This is for a U.S. based house built in 1990.

I have an outlet receptacle running on 20 Amp 12 Gauge wire. I want to replace it with a GFCI outlet.

The problem is that 2 circuits are running through this outlet. You will notice in the diagram below, that all of the Whites (Neutral) are capped off with each other and connect to the outlet once, while two hots come off the outlet.

The wiring in the upper right corner is the source of power for the normal circuit.

If I take the Black and White from that circuit and hook those into the Line screws of the GFCI, the GFCI works and tests out perfectly, but the rest of the chain (Load) is not connected.

What needs to happen with the white wires to make this work?

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  • You say that the upper right cable is the source (home run), but it's connected to the load side. Wha?? Please edit your post to explain a little better what's going on here.
    – isherwood
    Apr 16, 2017 at 3:16
  • The white wire from the source should be removed from the wire-nutted bunch and connected to the Line side of the GFCI. The rest of the whites should be nutted together and pigtailed to the Load side.
    – brhans
    Apr 16, 2017 at 4:03
  • Do you want the GFCI to protect any of the other branches, or just the receptacle itself?
    – Tester101
    Apr 17, 2017 at 12:09

2 Answers 2


Don't use the words "line" and "load" for plain receptacles.

What's happening here

If indeed the power is coming from the upper right... This is a multi-wire branch circuit that appears to irrevocably split here. It shares neutral up to this point, then it does not.

Because it is an MWBC, the neutrals are pigtailed. That is correct and important. However it is not necessary after the MWBC hots split for good, so the upper left cable did not need to be pigtailed, it could have chained off the receptacle same as its "hot" does.

The lower right cable is the "red" leg of the MWBC. It departs and we don't deal with it again here.

The receptacle is the "black" leg of the MWBC.

How to hook up a GFCI

It goes without saying that you de-energize both sides of the MWBC before doing anything with wires. This will involve many trips to the breaker panel. Most likely the breakers are adjacent, possibly with a handle tie, or are a 2-space 2-pole breaker.

First, disconnect and fold back both hot and neutral from the upper left cable. We will not be using them at all. (yet.) You might, at this point, go see which receptacles are downstream and now dead. Make a note of those.

The lower right cable stays exactly as it is.

At this point there will be 1 hot and 1 neutral going to the receptacle, and the receptacle should work.

Replace the receptacle with a GFCI type. The hot and neutral go to the LINE terminals. The LOAD terminals are unused.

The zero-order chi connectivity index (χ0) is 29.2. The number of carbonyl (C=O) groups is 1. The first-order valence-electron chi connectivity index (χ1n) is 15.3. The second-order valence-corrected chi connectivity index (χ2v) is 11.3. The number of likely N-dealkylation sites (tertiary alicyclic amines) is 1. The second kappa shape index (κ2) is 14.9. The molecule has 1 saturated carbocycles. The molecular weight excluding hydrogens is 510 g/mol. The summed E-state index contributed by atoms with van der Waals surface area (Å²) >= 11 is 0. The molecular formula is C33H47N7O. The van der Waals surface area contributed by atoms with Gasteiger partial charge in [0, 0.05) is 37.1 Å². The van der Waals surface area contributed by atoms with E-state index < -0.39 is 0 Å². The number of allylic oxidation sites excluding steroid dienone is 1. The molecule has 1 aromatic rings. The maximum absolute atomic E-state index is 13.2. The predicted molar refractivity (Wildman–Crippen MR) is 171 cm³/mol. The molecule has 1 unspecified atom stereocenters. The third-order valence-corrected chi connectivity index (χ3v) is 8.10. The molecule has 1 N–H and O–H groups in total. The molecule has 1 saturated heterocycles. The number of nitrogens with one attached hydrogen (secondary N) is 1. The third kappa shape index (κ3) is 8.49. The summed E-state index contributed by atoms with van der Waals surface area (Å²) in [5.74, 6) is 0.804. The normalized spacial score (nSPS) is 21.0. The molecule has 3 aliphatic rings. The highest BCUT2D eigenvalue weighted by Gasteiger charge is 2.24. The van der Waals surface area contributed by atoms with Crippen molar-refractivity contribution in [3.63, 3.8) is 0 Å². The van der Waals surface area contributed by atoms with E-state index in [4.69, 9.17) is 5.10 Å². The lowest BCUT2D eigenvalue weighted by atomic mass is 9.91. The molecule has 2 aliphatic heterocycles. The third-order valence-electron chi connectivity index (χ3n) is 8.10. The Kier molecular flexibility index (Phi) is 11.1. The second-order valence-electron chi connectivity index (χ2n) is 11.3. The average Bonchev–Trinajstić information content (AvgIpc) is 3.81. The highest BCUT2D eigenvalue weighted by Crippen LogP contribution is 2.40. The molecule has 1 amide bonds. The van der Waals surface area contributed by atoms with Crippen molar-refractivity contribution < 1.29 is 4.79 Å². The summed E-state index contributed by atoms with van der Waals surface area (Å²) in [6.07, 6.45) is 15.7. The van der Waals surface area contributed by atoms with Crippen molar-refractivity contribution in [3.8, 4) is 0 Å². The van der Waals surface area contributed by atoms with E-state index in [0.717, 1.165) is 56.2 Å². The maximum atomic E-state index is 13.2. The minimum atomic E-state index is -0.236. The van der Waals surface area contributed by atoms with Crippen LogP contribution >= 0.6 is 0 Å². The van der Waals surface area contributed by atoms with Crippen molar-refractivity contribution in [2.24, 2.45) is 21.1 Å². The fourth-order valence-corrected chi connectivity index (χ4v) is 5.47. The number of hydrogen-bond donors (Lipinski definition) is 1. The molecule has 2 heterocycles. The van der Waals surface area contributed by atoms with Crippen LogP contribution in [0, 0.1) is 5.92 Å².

At this point the GFCI should work fully. Plugging anything into any receptacle in either this or the other half of the MWBC should not trip the GFCI at all. A GFCI test on the other half of the MWBC should not trip this GFCI.

Lastly, go back and grab the upper left cable I said we weren't going to use. Connect these to the LOAD terminals on the GFCI. At this point all the downstream receptacles should be back up. Now go test the downstream receptacles with a GFCI tester. All should trip the GFCI. Other than that, if you are now getting nuisance GFCI trips, it means one of the appliances downstream (or the wiring) has a ground fault (that is, after all, what you are paying this gadget to detect).

  • What about the neutral of the lower right cable? Do I pull this neutral off and cap it, or what should it be pigtailed with?
    – JasonH
    Apr 16, 2017 at 14:15
  • @JasonH It should be pigtailed with the supply and the receptacle, as it is now. In other words don't mess with it Apr 16, 2017 at 14:22

This box may already be pretty full. A GFCI receptacle may occupy more space in the box than the standard receptacle and you may have trouble fitting a GFCI receptacle into the box. An alternative to replacing the receptacle is to leave the standard receptacle in place and instead replace the standard breaker(s) with GFCI breaker(s). To replace breakers you must remove the front of the service panel and, if you have never done this, you would need to find out how to do it safely.

  • 2
    Since this is a MWBC the breaker should already be a double pole breaker, not two singles. That double pole breaker could be replaced with a double pole GFCI breaker. If the circuit is currently mis-wired using two single pole breakers, replacing one of those with a GFCI breaker will not work due to the shared neutral, nor will two single GFCI breakers, only one double pole GFCI breaker can be used.
    – Tyson
    Apr 16, 2017 at 14:32

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